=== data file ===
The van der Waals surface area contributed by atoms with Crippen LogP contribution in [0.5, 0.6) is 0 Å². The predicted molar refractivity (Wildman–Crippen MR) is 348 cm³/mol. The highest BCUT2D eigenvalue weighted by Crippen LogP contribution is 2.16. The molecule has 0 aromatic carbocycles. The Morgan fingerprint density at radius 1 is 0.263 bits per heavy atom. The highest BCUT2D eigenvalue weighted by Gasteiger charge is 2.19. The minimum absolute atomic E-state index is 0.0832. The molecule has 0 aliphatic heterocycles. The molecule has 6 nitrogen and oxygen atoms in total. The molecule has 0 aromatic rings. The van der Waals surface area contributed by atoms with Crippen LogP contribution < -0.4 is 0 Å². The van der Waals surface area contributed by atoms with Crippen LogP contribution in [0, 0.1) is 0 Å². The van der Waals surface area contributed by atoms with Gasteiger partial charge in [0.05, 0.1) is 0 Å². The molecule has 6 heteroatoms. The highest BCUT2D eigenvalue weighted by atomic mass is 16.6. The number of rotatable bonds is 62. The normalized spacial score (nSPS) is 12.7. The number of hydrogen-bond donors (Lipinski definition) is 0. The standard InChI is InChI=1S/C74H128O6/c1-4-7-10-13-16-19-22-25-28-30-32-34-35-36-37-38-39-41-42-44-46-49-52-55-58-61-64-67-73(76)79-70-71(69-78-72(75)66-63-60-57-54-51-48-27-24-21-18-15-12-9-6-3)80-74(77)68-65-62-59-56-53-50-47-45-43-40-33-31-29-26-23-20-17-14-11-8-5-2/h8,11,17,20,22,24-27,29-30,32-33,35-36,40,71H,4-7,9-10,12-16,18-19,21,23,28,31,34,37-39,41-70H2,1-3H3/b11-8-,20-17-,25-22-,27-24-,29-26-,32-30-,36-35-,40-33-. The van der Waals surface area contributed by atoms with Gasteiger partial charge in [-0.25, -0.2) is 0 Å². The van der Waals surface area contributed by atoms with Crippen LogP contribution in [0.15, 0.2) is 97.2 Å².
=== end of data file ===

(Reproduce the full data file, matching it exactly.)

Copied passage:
The van der Waals surface area contributed by atoms with Crippen LogP contribution in [0.5, 0.6) is 0 Å². The predicted molar refractivity (Wildman–Crippen MR) is 348 cm³/mol. The highest BCUT2D eigenvalue weighted by Crippen LogP contribution is 2.16. The molecule has 0 aromatic carbocycles. The Morgan fingerprint density at radius 1 is 0.263 bits per heavy atom. The highest BCUT2D eigenvalue weighted by Gasteiger charge is 2.19. The minimum absolute atomic E-state index is 0.0832. The molecule has 0 aliphatic heterocycles. The molecule has 6 nitrogen and oxygen atoms in total. The molecule has 0 aromatic rings. The van der Waals surface area contributed by atoms with Crippen LogP contribution < -0.4 is 0 Å². The van der Waals surface area contributed by atoms with Crippen LogP contribution in [0, 0.1) is 0 Å². The van der Waals surface area contributed by atoms with Gasteiger partial charge in [0.05, 0.1) is 0 Å². The molecule has 6 heteroatoms. The highest BCUT2D eigenvalue weighted by atomic mass is 16.6. The number of rotatable bonds is 62. The normalized spacial score (nSPS) is 12.7. The number of hydrogen-bond donors (Lipinski definition) is 0. The standard InChI is InChI=1S/C74H128O6/c1-4-7-10-13-16-19-22-25-28-30-32-34-35-36-37-38-39-41-42-44-46-49-52-55-58-61-64-67-73(76)79-70-71(69-78-72(75)66-63-60-57-54-51-48-27-24-21-18-15-12-9-6-3)80-74(77)68-65-62-59-56-53-50-47-45-43-40-33-31-29-26-23-20-17-14-11-8-5-2/h8,11,17,20,22,24-27,29-30,32-33,35-36,40,71H,4-7,9-10,12-16,18-19,21,23,28,31,34,37-39,41-70H2,1-3H3/b11-8-,20-17-,25-22-,27-24-,29-26-,32-30-,36-35-,40-33-. The van der Waals surface area contributed by atoms with Gasteiger partial charge in [-0.25, -0.2) is 0 Å². The van der Waals surface area contributed by atoms with Crippen LogP contribution in [0.15, 0.2) is 97.2 Å².